In the “Joy of the Gospel,” Pope Francis speaks of “the joy which we experience daily, amid the little things of life, as a response to the loving invitation of God our Father: ‘My child, treat yourself well, according to your means… Do not deprive yourself of the day’s enjoyment’ (Sirach 14:11, 14) …”

My mother reminds me often to make room for enjoyment in the day, to take time to laugh. Whenever we visit my parents, we know we will be playing some game that causes us to laugh almost to tears.

I hope and pray that the mom I met at that listening post will convince educators that playtime is essential to children’s well-being. The educators — and the rest of us — need time for play, too. Maybe that would ease the tension and division in our world, if we made time to laugh with one another.

(Editor Barb Arland-Fye can be reached at

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Cherie faces fatal illness head on

St. Anthony’s is where it all began

By John Cooper
For The Catholic Messenger

A couple weekends ago, I watched as a woman made her way up Main Street with a walker to St. Anthony’s for the Saturday evening Mass. She had a look on her face of awe, joy and profound happiness, as she checked out our church. I had never seen her before and just thought she was a tourist (who liked historical churches). The next day after the 11:30 a.m. Mass, I saw the same woman walking with her walker through church snapping pictures . . . and still with that look of awe, joy and profound happiness. We started to talk and I was so taken with her story, I asked if she would put her experience down in writing so I could share it with you. Here it is…

My name is Cherie. I grew up in the Quad Cities. I graduated from Moline High School (in Illinois) in 1969 and moved to a place called The Lend Hand Club on Main Street when I was 18. Shortly after moving to Davenport, I started attending St. Anthony’s Church and I took Catholic instruction classes with Father James Grubb. I was so happy the day Fr. Grubb presented our class to the parish. I had wanted to convert to the faith for a while and that dream finally had come true. I worked in a nearby nursing home for a few years and attended daily Mass, then I left Davenport to attend college in Iowa City. After that, I moved to South Florida where God gave me the opportunity to work over 30 years in ministry to people with Autism and intellectual disabilities and to make vows as a Consecrated Virgin in 1999.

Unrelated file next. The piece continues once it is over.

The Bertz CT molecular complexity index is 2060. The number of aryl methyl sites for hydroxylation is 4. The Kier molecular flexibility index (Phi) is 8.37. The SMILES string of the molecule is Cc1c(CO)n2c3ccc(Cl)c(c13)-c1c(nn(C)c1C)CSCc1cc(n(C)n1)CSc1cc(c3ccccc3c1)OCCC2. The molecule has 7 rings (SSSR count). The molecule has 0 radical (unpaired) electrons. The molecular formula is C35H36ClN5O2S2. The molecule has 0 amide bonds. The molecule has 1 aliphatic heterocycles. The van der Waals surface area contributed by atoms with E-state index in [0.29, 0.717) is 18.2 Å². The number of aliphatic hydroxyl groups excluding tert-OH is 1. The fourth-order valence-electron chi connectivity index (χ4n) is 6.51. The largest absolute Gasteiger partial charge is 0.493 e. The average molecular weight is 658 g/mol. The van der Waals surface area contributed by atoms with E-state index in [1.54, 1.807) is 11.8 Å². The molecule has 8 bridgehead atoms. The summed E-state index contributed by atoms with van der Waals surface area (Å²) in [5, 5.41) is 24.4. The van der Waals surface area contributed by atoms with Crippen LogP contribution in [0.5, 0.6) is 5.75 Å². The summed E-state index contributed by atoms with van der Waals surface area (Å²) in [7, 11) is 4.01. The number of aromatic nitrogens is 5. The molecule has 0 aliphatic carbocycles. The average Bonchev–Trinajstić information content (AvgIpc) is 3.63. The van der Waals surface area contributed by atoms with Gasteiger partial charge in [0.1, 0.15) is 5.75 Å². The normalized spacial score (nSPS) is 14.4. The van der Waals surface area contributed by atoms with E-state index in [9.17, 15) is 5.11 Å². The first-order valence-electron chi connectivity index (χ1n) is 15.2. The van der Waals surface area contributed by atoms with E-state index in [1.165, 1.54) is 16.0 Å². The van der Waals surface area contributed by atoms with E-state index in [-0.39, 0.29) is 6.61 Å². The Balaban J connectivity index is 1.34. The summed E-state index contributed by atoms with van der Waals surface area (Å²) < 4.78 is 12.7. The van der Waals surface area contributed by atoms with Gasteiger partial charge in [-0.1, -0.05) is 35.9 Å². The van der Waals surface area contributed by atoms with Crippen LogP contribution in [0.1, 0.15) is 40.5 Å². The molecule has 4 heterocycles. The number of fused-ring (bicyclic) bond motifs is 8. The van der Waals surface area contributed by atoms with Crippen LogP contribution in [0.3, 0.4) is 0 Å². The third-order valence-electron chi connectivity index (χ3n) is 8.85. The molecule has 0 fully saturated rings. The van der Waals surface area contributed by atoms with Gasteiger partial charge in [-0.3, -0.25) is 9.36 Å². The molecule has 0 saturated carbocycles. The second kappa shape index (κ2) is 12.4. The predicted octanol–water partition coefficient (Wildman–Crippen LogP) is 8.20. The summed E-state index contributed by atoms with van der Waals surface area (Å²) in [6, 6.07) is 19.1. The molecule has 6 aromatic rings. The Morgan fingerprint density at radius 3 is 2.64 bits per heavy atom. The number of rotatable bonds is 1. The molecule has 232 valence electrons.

Cherie Cashen takes a selfie while visiting St. Anthony Church in Davenport during a recent visit.

In 2017, I was diagnosed with an illness called Multiple System Atrophy-C. It’s a rare form of Parkinson’s that progresses rapidly and is fatal. I had to retire. I need a walker and depend on a feeding tube for all nutrition. I get out to daily Mass but I spend the rest of the day at home. This past year, I longed to come home to the Quad Cities and attend Mass at St. Anthony’s, where my walk of faith began. So, feeding tube and all, I packed up and flew to the Quad Cities for the weekend.

I attended the 5 p.m. Mass on 9-22-18. The hotel on 2nd and Main offered to give me a ride, but I said no. I want to walk up Main Street to church, as I had done so many times in the early 70s. Hobbling happily along, I managed the 2 blocks and when I got to 4th Street and saw the church sign for the first time in nearly 50 years, I became so overcome with joy, I had to sit down on my walker for several minutes before I could cross the street and come inside. It was such a blessing to hear the Mass, and receive holy Communion in the place I joined the Catholic community.